Speed and quality tests
As usual, I could not get an inkjet printer to actually print over 30 ppm. The P713w was not close to printing 33 ppm even when printing in Quick Print mode. When printing a black and white text only document, the fastest the P713w printed was 16 ppm with a first page out in about 9 seconds.
In Automatic mode, the P713w prints at a pace of about 10 ppm with a first page out in about 13 seconds when printing strictly black and white documents. Which is decent compared to its peers. When you throw color in to the mix, the P713w slows down to about 7 ppm with a first page out in about 19 seconds.
Comparing the Automatic mode to the Quick Print mode, I printed the same 38 page text only document twice. In Automatic mode, it took on average 4 minutes, 6 seconds. In Quick Print mode, the P713w printed the document on average in 2 minutes, 33 seconds.
Quality wise, the Automatic mode is the clear winner with solid, easy to read text but I was impressed with the draft mode quality. The type was almost identical with a few exceptions; the main difference was the color. The Quick Print documents were just slightly faded version. Let me put it this way; if I was running low on ink, I would have no problem turning in a term paper that was printing in Quick Print mode.
The P713w is a photo printer, hence the P in the name. Speed wise, I thought the P713w did a good job printing photos. On average, the P713w printed an 8.5×11 color photo in 1 minute, 30 seconds in Automatic mode. Obviously, speed varies on individual prints but the P713w printed an 8×10 color print as quick as 1 minute, 10 seconds.
As for 4×6 prints, I found the P713w could print a borderless photo in about 30 seconds in any mode. As I said before, individual print speeds vary, but the P713w kept print speeds under a minute for every 4×6 photo I printed.
There is no “photo” mode in the P713w print settings but judging by the paper selected and print size the P713w did a good job differentiating between color prints on copy paper as opposed to photo paper. And honestly, I thought the P713w did a pretty decent job on large color images on copy paper.
The colors in all the photos printed by the P713w were vibrant; they didn’t bleed into each other. I did notice some distortion in my 4×6 prints that were lower resolution images. It was a linear pattern cutting across the image, clearly visible. I did not notice any such problem with 8×10 photos I printed but typically 8×10 images are going to be high resolution or your photo printing program will throw some sort of error.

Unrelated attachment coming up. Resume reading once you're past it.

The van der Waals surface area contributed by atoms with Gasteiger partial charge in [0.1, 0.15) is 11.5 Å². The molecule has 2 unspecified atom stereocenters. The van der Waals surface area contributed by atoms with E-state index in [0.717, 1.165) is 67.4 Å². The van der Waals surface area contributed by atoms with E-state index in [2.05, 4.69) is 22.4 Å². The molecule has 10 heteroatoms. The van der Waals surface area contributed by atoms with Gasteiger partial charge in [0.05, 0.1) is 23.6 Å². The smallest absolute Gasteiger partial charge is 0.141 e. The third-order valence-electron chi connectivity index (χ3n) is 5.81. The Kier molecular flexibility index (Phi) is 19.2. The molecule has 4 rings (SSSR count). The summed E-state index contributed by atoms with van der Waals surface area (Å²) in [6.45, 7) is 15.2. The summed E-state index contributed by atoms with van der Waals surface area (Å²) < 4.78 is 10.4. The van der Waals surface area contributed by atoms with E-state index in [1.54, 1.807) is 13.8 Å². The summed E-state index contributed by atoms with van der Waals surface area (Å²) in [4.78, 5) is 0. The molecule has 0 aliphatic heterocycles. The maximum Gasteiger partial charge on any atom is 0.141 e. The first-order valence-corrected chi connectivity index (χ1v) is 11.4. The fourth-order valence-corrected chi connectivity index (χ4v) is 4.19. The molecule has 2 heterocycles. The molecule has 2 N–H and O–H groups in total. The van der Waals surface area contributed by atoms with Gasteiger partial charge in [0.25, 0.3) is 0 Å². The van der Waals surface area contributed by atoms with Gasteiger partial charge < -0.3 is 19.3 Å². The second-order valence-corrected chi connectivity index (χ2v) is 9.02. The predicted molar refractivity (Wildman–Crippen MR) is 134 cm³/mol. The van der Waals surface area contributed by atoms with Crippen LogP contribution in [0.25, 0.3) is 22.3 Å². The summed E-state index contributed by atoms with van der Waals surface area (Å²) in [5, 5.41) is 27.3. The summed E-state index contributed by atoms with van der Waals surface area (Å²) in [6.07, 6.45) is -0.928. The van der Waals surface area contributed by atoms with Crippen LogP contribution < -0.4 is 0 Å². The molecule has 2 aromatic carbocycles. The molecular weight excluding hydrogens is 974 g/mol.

I mention this only because many people (myself included) print low resolution photos taken from the internet. On the computer screen they look great, but the printed image is less than stellar. You can check the resolution of a photo by clicking on properties.
Ink control test
In our tests, we exhaust (printing until the color runs out) a new set of cartridges; exhaustion meaning the printer will not print another “quality” document without a replacement. We print at a ratio of three full pages of black and white text to one full page of color. We decided on the 3:1 ratio because we felt that the average user is printing more text than color.
The Dell P713w includes one Dell Series 21 standard-capacity black ink tank and one Dell Series 21 standard-capacity color tank, a mix of cyan, yellow, and magenta.
At the ratio of 3:1 in Dell’s Automatic Printing Mode, the P713w printed 294 pages before the Series 21 color ink tank expired (ran out of ink) with the Series 21 black ink tank close behind. At this point, the Series 21 threw two identical error messages – one on my pc, the other on the printer control panel – saying that printer did not have enough ink to maintain print quality. And while I did have the option to continue printing in black only, the job was cancelled once the ink ran out so you would have to start over.
I had one paper misfeed while testing the P713w that was easily corrected by pulling out the duplexing unit. I also feel like the misfeed might have been caused by having too much paper loaded in the cassette.